The Supreme Court of Virginia pulls off a neat trick in Fultz v. Delhaize America, Inc. It hands down an opinion that’s factually and doctrinally unremarkable–even boring–on its own terms, yet fascinating in the broader context of the current state of the law.
Doris Fultz, accompanied by her 3-year-old grandson, visited a grocery store’s ATM. The ATM was bordered by horizontal metal bars about 5 inches off the ground, apparently to protect it from grocery carts. While Fultz was at the ATM, her grandson darted out. She reached for him and tripped over the bars, breaking her elbow.
Fultz sued the store’s parent company, Delhaize. Delhaize contended that she was contibutorily negligent for failing to see an open and obvious hazard. The trial court agreed, and granted summary judgment in its favor.
Pretty standard stuff so far. And folks who have been paying even marginal attention to the Court for the past few years should have a pretty good idea where it’s going with this one. Summary judgment for contrib as a matter of law? 7-0 reversal and remand, with another great warning about short-circuiting litigation.
So why is Fultz interesting?
- It may help you dodge the ol’ Twiqbal. The Court handed Fultz on June 4th–just over two weeks after we received the Supreme Court of the United States’ remarkable opinion in Ashcroft v. Iqbal, which further “clarified” (read: heightened) federal pleading standards in the wake of Twombly. Iqbal is a huge deal. It explains Twombly, a 2007 case that has already been cited so many times that you can’t Shephardize it. (You just get the “more than 20,000 hits–please restrict your search” message.) One of the trends to watch over the next few years will be the extent to which Twombly and Iqbal seep into state court trial practice and effectively heighten state court pleading standards, as crafty defense attorneys cite cases applying them to state court judges (such maneuver, to be known as a “Twiqbal“). And immediately on the heels of Iqbal, we get a stern opinion from the Supreme Court of Virginia cautioning trial courts about short-circuiting litigation. Of course, Fultz was decided on summary judgment, not demurrer. But it sure suggests that the evolution of these cases over the next few years will be fun to watch.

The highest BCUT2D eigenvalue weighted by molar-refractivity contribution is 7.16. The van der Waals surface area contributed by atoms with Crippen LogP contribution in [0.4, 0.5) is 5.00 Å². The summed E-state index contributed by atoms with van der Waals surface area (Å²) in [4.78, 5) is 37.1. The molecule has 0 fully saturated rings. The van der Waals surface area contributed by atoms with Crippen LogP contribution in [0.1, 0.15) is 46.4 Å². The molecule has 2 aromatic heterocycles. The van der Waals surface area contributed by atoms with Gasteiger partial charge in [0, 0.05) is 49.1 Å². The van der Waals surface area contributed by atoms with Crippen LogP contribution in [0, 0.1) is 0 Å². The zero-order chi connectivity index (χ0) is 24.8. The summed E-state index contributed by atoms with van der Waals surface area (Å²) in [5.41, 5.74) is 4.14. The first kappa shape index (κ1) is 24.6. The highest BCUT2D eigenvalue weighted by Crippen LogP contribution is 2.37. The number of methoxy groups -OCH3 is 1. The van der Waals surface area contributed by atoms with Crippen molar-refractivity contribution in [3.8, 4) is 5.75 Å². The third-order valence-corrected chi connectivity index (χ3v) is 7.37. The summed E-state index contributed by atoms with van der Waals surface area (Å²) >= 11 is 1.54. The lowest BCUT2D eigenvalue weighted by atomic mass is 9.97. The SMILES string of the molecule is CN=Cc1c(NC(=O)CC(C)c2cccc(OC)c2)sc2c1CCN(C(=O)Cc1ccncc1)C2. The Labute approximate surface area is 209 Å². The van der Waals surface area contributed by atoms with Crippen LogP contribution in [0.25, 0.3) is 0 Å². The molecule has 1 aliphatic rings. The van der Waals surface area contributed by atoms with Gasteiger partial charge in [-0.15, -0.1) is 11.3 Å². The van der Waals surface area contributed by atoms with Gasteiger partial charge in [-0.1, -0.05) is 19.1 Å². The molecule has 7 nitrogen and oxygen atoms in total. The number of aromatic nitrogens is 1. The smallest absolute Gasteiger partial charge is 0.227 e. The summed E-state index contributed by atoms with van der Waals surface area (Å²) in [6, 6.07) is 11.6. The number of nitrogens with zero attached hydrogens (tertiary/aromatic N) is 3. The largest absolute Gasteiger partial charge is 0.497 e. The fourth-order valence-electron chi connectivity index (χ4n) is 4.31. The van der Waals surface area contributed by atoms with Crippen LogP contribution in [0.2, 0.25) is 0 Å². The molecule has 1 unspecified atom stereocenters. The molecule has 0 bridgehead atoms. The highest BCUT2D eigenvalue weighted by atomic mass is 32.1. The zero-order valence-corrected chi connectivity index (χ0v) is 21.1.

- It’s another arrow in the quiver. On a more practical level, Fultz is another case in the CaterCorp line. It gives us more language about how the Court is increasingly confronted with appeals in which a trial court short-circuited litigation. It also reiterates that summary judgment is a “drastic remedy.” Fultz offers another tool for trial counsel resisting dispositive motions, and appellate counsel seeking to reverse summary dispositions.
- Trial court reaction. Finally, as Steve Emmert notes, trial courts will probably react to Fultz by refusing to grant summary judgment in all but the most obvious cases. As he explains, that is consistent with Supreme Court case law, in which summary judgment is disfavored. Fultz will likely further erode the utility of summary judgment as a procedural tool in Virginia.